It might seem a little odd that one single company is now worth more than the entire publicly traded market of a major economy. But that’s what has happened to Apple AAPL +1.23% just recently: that one single firm is now worth more than the entirety of the Russian stock market.
However, this isn’t so much a story about how wonderfully Apple is doing (the valuation of Apple is still quite low going by the traditional numbers like EPS and so on), rather, it’s more of a story about how appallingly bad Russian public policy is.
Apple is now worth more than Russia’s stock market, new data have revealed.
The US technology giant’s market capitalisation has overtaken the combined value of all Russian public companies for the first time in history, Bloomberg reported.
Apple, the world’s most valuable company, has added $147bn to its market cap this year and was worth $652bn as of November 12. The shares closed up 1.2pc to $114.18 each on Friday.
Russian equities have fallen $234bn to $531bn in the same period, Bloomberg data stated.
Bloomberg, the originators of the calculation, go rather further. You’d actually have enough money left over to buy every Russian an iPhone as well:
If you owned Apple Inc. (AAPL), and sold it, you could purchase the entire stock market of Russia, and still have enough change to buy every Russian an iPhone 6 Plus.
The CHART OF THE DAY shows the total market capitalization of all public companies in the world’s largest country slipped below that of the world’s most-valued company for the first time on record. The gap, at $121 billion on Nov. 12, is about the price of 143 million contract-free 64-gigabyte iPhones, based on Apple Store prices.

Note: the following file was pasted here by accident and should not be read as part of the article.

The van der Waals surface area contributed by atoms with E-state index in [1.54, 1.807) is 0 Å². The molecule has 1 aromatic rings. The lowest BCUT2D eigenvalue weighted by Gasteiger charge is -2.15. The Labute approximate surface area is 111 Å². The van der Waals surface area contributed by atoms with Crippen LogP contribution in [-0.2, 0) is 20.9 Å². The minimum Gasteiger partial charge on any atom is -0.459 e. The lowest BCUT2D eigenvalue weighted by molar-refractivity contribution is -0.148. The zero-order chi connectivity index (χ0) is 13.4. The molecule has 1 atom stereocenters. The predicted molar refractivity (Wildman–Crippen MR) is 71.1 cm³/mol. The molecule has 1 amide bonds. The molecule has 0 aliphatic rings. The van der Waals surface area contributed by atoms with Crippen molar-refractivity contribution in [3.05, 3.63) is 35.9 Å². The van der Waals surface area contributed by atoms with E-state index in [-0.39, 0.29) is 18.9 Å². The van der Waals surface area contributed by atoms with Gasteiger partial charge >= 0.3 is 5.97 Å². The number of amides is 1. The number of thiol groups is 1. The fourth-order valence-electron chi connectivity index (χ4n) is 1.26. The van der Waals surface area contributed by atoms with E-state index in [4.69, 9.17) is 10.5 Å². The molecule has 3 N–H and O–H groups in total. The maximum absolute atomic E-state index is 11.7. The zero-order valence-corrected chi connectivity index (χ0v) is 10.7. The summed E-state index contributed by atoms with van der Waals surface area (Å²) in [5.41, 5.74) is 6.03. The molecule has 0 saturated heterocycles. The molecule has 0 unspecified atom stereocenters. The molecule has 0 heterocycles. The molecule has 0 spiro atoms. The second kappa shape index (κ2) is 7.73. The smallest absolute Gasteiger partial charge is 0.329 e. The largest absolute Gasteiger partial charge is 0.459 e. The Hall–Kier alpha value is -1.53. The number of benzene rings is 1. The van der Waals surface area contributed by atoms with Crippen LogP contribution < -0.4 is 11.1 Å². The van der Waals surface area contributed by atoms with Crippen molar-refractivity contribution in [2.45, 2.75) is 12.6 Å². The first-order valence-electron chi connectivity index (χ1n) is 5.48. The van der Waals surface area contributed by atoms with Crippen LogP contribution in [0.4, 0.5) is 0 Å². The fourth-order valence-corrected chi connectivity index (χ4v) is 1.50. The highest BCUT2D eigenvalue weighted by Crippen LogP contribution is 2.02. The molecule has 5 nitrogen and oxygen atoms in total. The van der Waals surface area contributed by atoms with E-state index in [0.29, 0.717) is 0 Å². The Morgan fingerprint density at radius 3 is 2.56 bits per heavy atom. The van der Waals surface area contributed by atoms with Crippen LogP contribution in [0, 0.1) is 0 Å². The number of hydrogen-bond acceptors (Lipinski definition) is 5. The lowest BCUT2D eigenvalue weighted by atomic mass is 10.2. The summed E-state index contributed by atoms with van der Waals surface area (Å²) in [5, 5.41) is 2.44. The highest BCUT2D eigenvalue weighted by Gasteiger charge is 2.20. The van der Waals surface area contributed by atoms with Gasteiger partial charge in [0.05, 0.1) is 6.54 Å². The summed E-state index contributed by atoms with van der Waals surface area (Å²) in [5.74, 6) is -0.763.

It’s definitely a fun number but as I say it’s not really about how much we’re all valuing Apple at. Sure, the company is incredibly successful and it is the world’s most valuable publicly traded company. But given the profits it is making it’s not valued particularly highly by the normal methods we might use to judge company valuations. The p/we ratio most certainly isn’t excessive and so on.
No, what this comparison really shows us is how badly the Russian economy is doing. And there’s both macroeconomic and microeconomic reasons for this.
The macroeconomic ones are that the country is hugely dependent upon oil and gas exports: and so also is the government budget. Those prices have fallen recently and thus so has the currency and the government budget just isn’t going to anywhere near balance at these numbers. Add to that the way in which many Russian companies have substantial debts denominated in foreign currency (those debts become more difficult to repay as the ruble plunges) and we’ve got everyone thinking that those companies really aren’t worth very much.